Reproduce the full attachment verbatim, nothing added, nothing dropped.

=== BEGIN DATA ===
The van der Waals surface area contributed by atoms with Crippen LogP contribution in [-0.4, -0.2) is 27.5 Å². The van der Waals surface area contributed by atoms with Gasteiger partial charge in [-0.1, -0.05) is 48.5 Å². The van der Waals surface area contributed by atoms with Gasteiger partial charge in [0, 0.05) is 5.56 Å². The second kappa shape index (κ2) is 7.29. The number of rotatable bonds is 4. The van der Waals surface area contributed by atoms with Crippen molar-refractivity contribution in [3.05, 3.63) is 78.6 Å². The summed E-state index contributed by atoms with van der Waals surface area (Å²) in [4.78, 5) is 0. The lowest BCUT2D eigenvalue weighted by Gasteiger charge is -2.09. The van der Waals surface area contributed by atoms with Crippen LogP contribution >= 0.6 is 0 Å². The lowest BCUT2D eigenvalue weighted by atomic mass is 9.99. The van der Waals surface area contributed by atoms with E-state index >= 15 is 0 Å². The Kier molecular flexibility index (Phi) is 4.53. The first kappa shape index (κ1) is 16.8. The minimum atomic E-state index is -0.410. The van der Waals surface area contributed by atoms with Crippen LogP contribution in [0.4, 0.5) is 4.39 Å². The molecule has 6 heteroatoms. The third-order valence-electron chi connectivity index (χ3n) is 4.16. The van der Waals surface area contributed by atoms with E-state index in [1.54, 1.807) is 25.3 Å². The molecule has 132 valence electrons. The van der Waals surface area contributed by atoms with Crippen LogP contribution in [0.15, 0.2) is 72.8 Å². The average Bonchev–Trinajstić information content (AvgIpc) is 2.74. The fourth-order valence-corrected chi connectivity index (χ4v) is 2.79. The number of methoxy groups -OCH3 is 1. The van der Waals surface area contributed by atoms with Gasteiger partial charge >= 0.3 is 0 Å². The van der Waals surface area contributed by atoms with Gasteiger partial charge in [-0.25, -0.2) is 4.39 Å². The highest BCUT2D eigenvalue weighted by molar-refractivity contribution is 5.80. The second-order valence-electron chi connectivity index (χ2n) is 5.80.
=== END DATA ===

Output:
The van der Waals surface area contributed by atoms with Crippen LogP contribution in [-0.4, -0.2) is 27.5 Å². The van der Waals surface area contributed by atoms with Gasteiger partial charge in [-0.1, -0.05) is 48.5 Å². The van der Waals surface area contributed by atoms with Gasteiger partial charge in [0, 0.05) is 5.56 Å². The second kappa shape index (κ2) is 7.29. The number of rotatable bonds is 4. The van der Waals surface area contributed by atoms with Crippen molar-refractivity contribution in [3.05, 3.63) is 78.6 Å². The summed E-state index contributed by atoms with van der Waals surface area (Å²) in [4.78, 5) is 0. The lowest BCUT2D eigenvalue weighted by Gasteiger charge is -2.09. The van der Waals surface area contributed by atoms with Crippen LogP contribution >= 0.6 is 0 Å². The lowest BCUT2D eigenvalue weighted by atomic mass is 9.99. The van der Waals surface area contributed by atoms with E-state index >= 15 is 0 Å². The Kier molecular flexibility index (Phi) is 4.53. The first kappa shape index (κ1) is 16.8. The minimum atomic E-state index is -0.410. The van der Waals surface area contributed by atoms with Crippen LogP contribution in [0.4, 0.5) is 4.39 Å². The molecule has 6 heteroatoms. The third-order valence-electron chi connectivity index (χ3n) is 4.16. The van der Waals surface area contributed by atoms with E-state index in [1.54, 1.807) is 25.3 Å². The molecule has 132 valence electrons. The van der Waals surface area contributed by atoms with Crippen LogP contribution in [0.15, 0.2) is 72.8 Å². The average Bonchev–Trinajstić information content (AvgIpc) is 2.74. The fourth-order valence-corrected chi connectivity index (χ4v) is 2.79. The number of methoxy groups -OCH3 is 1. The van der Waals surface area contributed by atoms with Gasteiger partial charge >= 0.3 is 0 Å². The van der Waals surface area contributed by atoms with Gasteiger partial charge in [-0.25, -0.2) is 4.39 Å². The highest BCUT2D eigenvalue weighted by molar-refractivity contribution is 5.80. The second-order valence-electron chi connectivity index (χ2n) is 5.80.